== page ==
Clippers can learn from Love, Timberwolves
LOS ANGELES -- If it had been the other way around, maybe the ball would have been in Blake Griffin's hands. But it wasn't.
The inbounds pass went to Kevin Love. He squared himself to the basket, put up a shot from 28 feet and watched it drop through the net.
A matchup of rising young power forwards Friday night came down to the last shot, the last second, the Staples Center crowd on its feet and the game on the line.
It was a moment made for Griffin, but it was Love – the former UCLA star – who made the winning shot that brought the Minnesota Timberwolves back and stole a game from the Los Angeles Clippers.
Maybe this is the kind of game that becomes a learning point for a team. Maybe the Clippers will look back later this season and say they grew as a result of their 101-98 defeat to the Timberwolves.
But for now, it feels like a dagger. They had the game in their grasp until Ricky Rubio, the kid from Spain, made a three-point shot from the corner – his only basket of the game – with 20 seconds left. And then Love sealed it.
"With a second and a half to go, we thought that was our best opportunity for a wide-open look," Timberwolves coach Rick Adelman said.
The marquee matchup between Griffin and Love never quite materialized. Griffin was 7 of 17 shooting; Love was 5 of 16. Griffin finished with 21 points and 10 rebounds, but he missed his chance to extend the Clippers' lead to six points when he couldn't sink a pair of free throws with 1:01 remaining.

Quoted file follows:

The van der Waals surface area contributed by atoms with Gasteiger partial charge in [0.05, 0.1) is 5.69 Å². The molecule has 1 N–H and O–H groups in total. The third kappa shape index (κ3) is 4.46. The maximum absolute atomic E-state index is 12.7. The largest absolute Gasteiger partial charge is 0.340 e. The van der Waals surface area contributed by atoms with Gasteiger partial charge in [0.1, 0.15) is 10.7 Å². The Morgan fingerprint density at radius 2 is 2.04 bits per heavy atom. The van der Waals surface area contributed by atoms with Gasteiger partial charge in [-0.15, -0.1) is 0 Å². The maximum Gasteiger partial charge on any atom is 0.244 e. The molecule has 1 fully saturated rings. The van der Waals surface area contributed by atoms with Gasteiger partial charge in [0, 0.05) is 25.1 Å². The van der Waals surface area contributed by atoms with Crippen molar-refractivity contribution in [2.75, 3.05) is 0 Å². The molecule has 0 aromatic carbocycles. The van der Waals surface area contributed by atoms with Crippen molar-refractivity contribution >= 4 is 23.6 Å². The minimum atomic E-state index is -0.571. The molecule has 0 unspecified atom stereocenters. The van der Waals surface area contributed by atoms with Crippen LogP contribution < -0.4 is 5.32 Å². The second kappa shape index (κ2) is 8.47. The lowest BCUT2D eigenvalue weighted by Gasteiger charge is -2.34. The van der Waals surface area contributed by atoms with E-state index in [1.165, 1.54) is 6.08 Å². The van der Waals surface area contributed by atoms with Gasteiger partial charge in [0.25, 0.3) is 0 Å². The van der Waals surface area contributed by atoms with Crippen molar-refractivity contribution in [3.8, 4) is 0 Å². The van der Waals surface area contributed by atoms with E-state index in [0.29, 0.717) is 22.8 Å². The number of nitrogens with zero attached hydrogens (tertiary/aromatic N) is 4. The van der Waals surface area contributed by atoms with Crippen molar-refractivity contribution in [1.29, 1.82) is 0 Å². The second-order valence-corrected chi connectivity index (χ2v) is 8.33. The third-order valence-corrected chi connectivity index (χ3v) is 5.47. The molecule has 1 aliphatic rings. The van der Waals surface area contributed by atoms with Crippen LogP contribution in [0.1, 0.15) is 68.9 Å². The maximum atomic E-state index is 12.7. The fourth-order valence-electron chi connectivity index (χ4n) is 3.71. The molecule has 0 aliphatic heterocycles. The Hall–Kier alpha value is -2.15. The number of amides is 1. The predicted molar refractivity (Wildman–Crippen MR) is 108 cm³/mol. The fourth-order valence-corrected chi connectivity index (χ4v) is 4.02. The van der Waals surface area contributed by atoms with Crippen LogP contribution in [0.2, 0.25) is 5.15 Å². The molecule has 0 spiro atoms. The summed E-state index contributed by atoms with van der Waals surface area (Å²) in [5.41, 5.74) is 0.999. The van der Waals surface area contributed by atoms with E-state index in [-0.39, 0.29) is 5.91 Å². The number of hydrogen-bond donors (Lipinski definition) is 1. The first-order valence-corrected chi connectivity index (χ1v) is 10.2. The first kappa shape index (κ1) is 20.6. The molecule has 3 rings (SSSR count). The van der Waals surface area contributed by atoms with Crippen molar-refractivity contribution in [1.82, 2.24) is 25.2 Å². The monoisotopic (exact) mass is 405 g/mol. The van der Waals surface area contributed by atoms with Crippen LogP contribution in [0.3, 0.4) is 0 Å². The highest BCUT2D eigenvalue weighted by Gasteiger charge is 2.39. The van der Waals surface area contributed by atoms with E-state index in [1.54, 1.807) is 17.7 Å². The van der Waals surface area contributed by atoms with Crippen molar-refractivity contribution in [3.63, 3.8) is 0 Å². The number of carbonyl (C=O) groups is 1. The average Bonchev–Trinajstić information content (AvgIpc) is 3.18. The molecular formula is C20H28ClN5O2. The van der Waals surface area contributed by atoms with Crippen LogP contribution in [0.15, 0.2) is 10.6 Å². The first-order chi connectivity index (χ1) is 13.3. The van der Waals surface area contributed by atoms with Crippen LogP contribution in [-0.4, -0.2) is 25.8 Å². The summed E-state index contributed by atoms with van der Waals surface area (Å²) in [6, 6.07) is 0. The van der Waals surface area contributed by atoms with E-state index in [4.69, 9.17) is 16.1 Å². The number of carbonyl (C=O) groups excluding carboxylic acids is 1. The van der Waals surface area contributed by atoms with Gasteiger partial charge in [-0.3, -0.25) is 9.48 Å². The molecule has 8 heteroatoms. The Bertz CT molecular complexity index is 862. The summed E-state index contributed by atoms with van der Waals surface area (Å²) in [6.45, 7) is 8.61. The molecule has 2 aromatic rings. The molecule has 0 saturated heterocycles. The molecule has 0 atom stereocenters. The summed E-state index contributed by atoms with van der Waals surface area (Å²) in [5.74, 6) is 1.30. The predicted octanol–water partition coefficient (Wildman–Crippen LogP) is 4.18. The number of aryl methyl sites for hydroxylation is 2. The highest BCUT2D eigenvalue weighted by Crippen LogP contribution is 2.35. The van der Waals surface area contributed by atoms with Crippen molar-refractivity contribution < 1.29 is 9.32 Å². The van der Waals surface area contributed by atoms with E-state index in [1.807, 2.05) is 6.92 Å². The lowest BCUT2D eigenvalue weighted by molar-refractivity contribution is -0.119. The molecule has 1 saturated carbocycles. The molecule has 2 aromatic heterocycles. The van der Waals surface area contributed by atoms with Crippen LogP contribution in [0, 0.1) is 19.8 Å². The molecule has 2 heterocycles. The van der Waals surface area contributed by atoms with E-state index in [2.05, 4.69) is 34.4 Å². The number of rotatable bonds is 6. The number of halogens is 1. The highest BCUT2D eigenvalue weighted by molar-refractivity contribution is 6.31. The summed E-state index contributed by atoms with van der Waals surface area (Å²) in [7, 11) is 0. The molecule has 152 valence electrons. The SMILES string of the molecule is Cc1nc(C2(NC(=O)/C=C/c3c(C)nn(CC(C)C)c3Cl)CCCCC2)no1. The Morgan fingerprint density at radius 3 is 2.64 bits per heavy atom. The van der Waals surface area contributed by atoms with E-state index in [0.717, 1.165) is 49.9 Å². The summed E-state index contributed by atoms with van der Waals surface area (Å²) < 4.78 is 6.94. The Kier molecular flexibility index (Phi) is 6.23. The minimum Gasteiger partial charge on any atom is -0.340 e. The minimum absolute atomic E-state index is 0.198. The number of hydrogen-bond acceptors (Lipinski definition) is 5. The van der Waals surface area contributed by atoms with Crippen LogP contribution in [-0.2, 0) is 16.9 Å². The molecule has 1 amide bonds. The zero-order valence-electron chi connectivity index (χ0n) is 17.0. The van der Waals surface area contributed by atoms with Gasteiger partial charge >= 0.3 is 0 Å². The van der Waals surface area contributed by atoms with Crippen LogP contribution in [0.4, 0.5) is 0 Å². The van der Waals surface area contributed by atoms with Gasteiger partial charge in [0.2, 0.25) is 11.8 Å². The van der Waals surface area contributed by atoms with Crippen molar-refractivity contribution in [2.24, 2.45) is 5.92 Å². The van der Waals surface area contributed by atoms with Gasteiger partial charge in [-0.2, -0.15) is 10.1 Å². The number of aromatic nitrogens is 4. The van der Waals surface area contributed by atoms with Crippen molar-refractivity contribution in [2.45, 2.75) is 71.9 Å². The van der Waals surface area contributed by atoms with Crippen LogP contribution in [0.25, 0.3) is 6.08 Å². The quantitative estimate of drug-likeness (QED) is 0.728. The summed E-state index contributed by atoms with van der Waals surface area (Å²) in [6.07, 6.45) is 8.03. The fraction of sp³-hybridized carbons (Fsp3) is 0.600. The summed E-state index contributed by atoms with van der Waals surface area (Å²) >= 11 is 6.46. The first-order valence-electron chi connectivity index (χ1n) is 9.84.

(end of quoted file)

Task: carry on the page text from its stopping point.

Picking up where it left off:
Love scored 17 points and added 14 rebounds but he also missed two shots in the final 1:44 that could have pushed Minnesota closer. But those were distant memories after his buzzer heroics.
"Much ado about nothing," Love said of going head-to-head against Griffin. "I didn't really match up with him too much. We put (center) Darko (Milicic) on him, who's one of the premier defenders and shot-blockers in this league.
"(Griffin's) a load down there. He's one of the top 10 players in the league and he's great at his position. He gets to the line a lot and he really puts the defense in a tough position every time he catches the ball. He's 22, 23 years old; he's only going to get better. I give him all the praise in the world."
There wasn't much praise coming out of the Clippers' locker room. They led by 15 points at one time and had a six-point lead with 3:27 to play.
But their defense failed at crucial times. It's becoming a common theme.
"We turned it over too much," coach Vinny Del Negro said. "We didn't execute when we needed to or make any shots. We didn't make any stops when we needed to. We weren't locked in defensively at the end of the game."
The Clippers played without Caron Butler, who has a hyperextended right knee. Point guard Chris Paul missed his fourth consecutive game because of a strained left hamstring. But they got a big contribution from backup guard Mo Williams, who totaled 25 points but was ejected in the fourth period after picking up his second technical foul.
He was long gone by the time Rubio, who had missed his first 10 shots of the game, drilled a three-pointer to tie the game, setting up Love's winner.
"Ricky Rubio is unbelievable," Adelman said. "He's unflappable. He missed every shot, then he makes the big three to tie it. That's what these guys are trying to learn. If we play as a team and play together, we have a chance to win."
The Clippers could have secured the win in the closing seconds, but Chauncey Billups missed a layup and Love rebounded, giving Minnesota a chance for a final shot. Then he took an inbounds pass from Luke Ridnour, stepped back and found himself alone after Clippers center DeAndre Jordan dropped behind a screen.
"I got triple-screened, and he made the shot," Jordan said. "We didn't finish the game like we were supposed to. We let them hang around and we got beat."
Those things happen. Now the Clippers have to figure out how to recover.